A White House-invented “hashtag” has failed to make even a dent in the ongoing Twitter conversation about the looming fiscal cliff.
As of Monday morning, the hashtag “#My2K” was used only six times between Nov. 19 and 24, according to Twitter Search. Two of those tweets were advertising spam and one was an apparent reference to the video game “NBA 2K 13.”
The hashtag — which is a bit of text added to individual tweets to delineate a shared conversation — was invented by the Obama White House and affixed to the September launch of its YouTube video campaign calling for higher taxes on wealthy Americans.
It refers to a tax increase of about $2,000 per family the Obama administration says middle-class Americans would shoulder should the Bush tax cuts expire for everyone on Jan. 1, 2013. Instead, argues the White House, taxes should be raised only on wealthy Americans.
A search on social media analysis site Topsy.com shows the “#My2K” hashtag has been used a little more than Twitter Search reveals and just 136 times “all time” for a wide variety of purposes, including to title a Twitter user’s mix tape.
Meanwhile, on YouTube, the White House has not yet attracted the grassroots videos it is seeking that are supportive of the president’s tax plan.
The New York Times reported Monday that “Already, [Obama] supporters are being asked to record YouTube videos of themselves talking about the importance of raising taxes on the rich.”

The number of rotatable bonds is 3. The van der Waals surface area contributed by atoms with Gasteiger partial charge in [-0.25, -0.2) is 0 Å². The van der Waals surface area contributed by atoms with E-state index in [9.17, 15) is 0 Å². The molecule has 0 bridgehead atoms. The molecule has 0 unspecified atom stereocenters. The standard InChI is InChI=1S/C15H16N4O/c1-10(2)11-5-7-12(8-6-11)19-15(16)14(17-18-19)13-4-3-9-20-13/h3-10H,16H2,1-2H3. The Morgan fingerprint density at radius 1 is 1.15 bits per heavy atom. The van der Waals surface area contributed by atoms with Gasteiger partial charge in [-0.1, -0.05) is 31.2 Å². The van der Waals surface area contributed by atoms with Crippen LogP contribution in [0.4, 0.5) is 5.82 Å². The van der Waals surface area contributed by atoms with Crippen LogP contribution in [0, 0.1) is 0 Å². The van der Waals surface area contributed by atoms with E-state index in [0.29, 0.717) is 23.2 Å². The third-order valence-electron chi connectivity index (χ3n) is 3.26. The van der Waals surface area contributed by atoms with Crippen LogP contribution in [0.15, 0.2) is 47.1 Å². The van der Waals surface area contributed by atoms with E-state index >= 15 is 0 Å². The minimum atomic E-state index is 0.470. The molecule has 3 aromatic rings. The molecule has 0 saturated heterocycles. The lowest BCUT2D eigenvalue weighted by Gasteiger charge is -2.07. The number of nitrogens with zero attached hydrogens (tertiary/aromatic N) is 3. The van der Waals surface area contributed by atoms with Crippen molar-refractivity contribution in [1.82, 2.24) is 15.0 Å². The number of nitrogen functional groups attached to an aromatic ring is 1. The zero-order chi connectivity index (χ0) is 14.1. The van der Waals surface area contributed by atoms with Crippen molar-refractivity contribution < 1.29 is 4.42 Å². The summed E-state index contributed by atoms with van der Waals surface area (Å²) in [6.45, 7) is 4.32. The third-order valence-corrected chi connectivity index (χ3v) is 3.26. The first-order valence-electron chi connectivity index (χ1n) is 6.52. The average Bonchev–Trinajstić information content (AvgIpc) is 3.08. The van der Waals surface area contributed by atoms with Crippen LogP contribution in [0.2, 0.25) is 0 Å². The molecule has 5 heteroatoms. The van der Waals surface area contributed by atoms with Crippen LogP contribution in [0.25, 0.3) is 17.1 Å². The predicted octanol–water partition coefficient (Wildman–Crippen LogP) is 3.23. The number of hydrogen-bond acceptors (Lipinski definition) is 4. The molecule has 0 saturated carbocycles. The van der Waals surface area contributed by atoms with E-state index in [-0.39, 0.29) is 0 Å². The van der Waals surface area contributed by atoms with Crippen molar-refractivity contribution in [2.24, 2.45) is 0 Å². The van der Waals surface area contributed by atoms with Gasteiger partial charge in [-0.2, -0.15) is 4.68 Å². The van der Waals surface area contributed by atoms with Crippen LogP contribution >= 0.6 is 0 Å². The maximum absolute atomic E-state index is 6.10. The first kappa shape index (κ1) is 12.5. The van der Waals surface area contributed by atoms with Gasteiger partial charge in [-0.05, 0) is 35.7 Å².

But the only videos featuring regular folks calling for higher taxes on the rich seem to be those disseminated by the White House. A search of recent YouTube uploads yielded only Obama administration produced clips.
“And so $2,200 is very important to us,” implores a woman named Tiffany on an official White House video. “It means that my children may not be able to participate in summer camp activities. It means that my children may not get the type of meal that they want to get at dinner time. It also means that maybe we can’t buy that ice cream when the ice cream truck is going to come rolling down our street.”
Raising taxes on the rich is “patriotic,” argues Dalila in another clip. “It’s about our love that we should have for country and America to do what’s best for everybody.”
In yet another White House video, a man named Ron seems to argue directly from Obama’s political playbook, insisting, “Everybody needs to pull their fair share. And if you are privileged, it seems to me that you’ve benefited from this country. And you owe a little bit more. You need to pay back a little bit more.”
Those three videos have attracted just over 48,000 total views in total. The White House has a little over 222,000 followers on YouTube.